When you do the “five whys,” you’ll eventually find your way to the resistances in your life that are keeping you from what you want to be doing. When you dig into those resistances and find ways to break them, you make it much easier to go down the path you want to go down.

Why do you spend so much money each month? You might dig down and find that certain places tempt you, so just by avoiding them, you don’t spend as much. You might find that certain friends convince you to spend more, so focus on spending more time with your other friends.

Why aren’t you succeeding at work? You might dig down and find that it’s because you’re afraid to volunteer for projects, so you might overcome that by simply resolving to take the plunge on the next project that comes through. You might find that the politics of your workplace encourage you to avoid stepping up or that the entire company is poisoned, which might indicate it’s time to move on in your career.

You can use “the five whys” in every aspect of your life. If you spend some time thinking through the problems in your life in this way, you’ll almost always dig down from something that seems insurmountable to something that you can fix. That fix might lead to the big change you want or it might not, but no matter what, it’ll almost always change the dynamics of your life for the better.

If you enjoyed reading this, sign up for free updates!

Loading Disqus Comments ...
Loading Facebook Comments ...
  1. brad says:

    i have no idea why its called ‘the FIVE whys’

    Why?

    im not sure, i counted, and the examples only used two and three whys, never once did i see 5 whys.

    Why?

    because i didnt write the article.

    Why?

    …..because….because its not my website?

    Why?

    ….because i lack drive, creativity, and determination?

    Why?

    because i’m a loser.

    HEY!!! it does work!!!

  2. brad says:

    uh-oh! i think my last post got deleted! let me try again.

    why is it called ‘the five whys’? where did the five come from?

  3. Stefanie says:

    If having your laundry room “so far” from your bedrooms is the worst of your problems in doing laundry, I hope you know how lucky you are, Trent.

  4. SMG says:

    @#1 Brad – that was mean (:

  5. Daniel says:

    Sometimes, taking the easy route isn’t always the best way. Sure the path of least resistance is great for small tasks, but for larger ones, it can create roadblocks.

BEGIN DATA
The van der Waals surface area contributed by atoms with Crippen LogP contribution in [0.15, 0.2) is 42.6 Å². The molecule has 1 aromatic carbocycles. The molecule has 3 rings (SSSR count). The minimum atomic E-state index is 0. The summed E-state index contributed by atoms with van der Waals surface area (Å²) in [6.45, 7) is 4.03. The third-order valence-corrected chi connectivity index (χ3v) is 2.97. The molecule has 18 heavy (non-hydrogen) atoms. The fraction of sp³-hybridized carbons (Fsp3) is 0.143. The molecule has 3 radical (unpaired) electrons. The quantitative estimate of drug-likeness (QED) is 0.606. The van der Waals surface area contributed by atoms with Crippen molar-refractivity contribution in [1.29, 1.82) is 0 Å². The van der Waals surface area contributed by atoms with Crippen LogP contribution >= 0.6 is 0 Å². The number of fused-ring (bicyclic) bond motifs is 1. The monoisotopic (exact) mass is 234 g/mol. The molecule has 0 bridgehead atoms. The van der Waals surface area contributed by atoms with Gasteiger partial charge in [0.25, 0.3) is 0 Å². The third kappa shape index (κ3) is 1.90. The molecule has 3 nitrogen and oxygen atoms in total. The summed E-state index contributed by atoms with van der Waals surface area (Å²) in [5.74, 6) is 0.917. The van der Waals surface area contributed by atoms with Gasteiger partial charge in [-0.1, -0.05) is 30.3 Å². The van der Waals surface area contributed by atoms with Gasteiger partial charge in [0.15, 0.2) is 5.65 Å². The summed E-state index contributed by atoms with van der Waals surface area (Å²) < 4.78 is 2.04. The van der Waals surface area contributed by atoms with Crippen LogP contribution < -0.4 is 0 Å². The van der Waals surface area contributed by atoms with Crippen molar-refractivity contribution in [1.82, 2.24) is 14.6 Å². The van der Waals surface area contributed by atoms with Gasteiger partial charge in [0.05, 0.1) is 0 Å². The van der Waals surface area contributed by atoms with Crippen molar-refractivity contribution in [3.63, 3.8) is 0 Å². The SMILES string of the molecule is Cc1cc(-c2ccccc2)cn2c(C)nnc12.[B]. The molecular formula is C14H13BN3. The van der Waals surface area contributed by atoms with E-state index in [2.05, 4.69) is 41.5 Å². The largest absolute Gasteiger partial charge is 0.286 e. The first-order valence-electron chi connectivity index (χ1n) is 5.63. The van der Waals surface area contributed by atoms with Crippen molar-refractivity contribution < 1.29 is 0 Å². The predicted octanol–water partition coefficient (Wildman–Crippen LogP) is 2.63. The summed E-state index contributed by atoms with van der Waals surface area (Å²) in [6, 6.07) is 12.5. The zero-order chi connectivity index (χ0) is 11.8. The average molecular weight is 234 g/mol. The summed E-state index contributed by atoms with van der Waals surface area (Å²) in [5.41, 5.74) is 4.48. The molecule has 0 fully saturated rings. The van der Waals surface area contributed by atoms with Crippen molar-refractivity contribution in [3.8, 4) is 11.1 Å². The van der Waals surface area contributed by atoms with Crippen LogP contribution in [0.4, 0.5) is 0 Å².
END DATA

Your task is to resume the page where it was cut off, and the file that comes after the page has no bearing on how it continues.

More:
You talk about the path of least resistance but you also say that sometimes you need to take the plunge.

  6. Cheryl says:

    Stefanie, do you have dramatic, nearly insurmountable problems in doing laundry?

    I think it was just an illustrative example of a common housekeeping hurdle. Trent doesn’t seem to be asking for any kind of sympathy here, just using a few situations in his own life to outline how to get to the root of a source of stress or dissatisfaction in life. Useful technique if you ask me.

  7. George says:

    It may have been mean, but it wasn’t racist!

  8. Kevin M says:

    @Trent – just out of curiosity, which Quicken are you using – Deluxe or Premiere? I’m going to upgrade (my 2006 is no longer supported) but from what I’ve read I can’t tell if Deluxe supports tracking investments, which I need to do.

  9. Michelle says:

    Just an idea, I have one day a week for laundry (Monday) and all the laundry gets done that day. It all gets washed, dryed, folded, and put away. It doesn’t matter if the basket is full, I just wash everything that’s there. It works really well for us, and I get a lot done while the loads are going. I usually fold an put away while watching TV after dinner. Might work for you guys! Just an idea!

  10. chacha1 says:

    I thought Brad’s first comment was funny … ?

    I like “the five whys.” Gonna try to use that when I find myself resisting change. Will introduce it to DH, too, who resists change a lot more than you’d expect from someone who grew up in San Francisco. :-)

  11. K says:

    @Brad – The 5 Why’s are an example of “Root Cause Analysis”. 5 is a suggested number, but you may have to use fewer or more to get to your root cause, which Trent did mention in his post.

    I do find his examples interesting, as they draw out some of the criticisms that have been leveled at the 5 Why’s system. In the first example, it would seem to me that he skipped ahead a bit… he went straight from “they’re stored in lots of different places” to Quicken, without investigating Why they’re stored in different places. It may be that different root causes might have appeared if he’d taken that step.

    In the second example, there’s a perfect example of a different criticism – that this type of analysis is not repeatable with similar outcomes. Different people, faced with the same dilemma, would likely follow different causative paths. If I found myself in that situation, I might find a solution that was more organized around my time management (as that is often a root cause of cutting out exercise for me). It’s not to say that either response is more “right” than the other, but that different people face a problem looking through the lens of their own personal experience. They may not come up with the best solution if they rely only on their own experiences as they analyze root causes.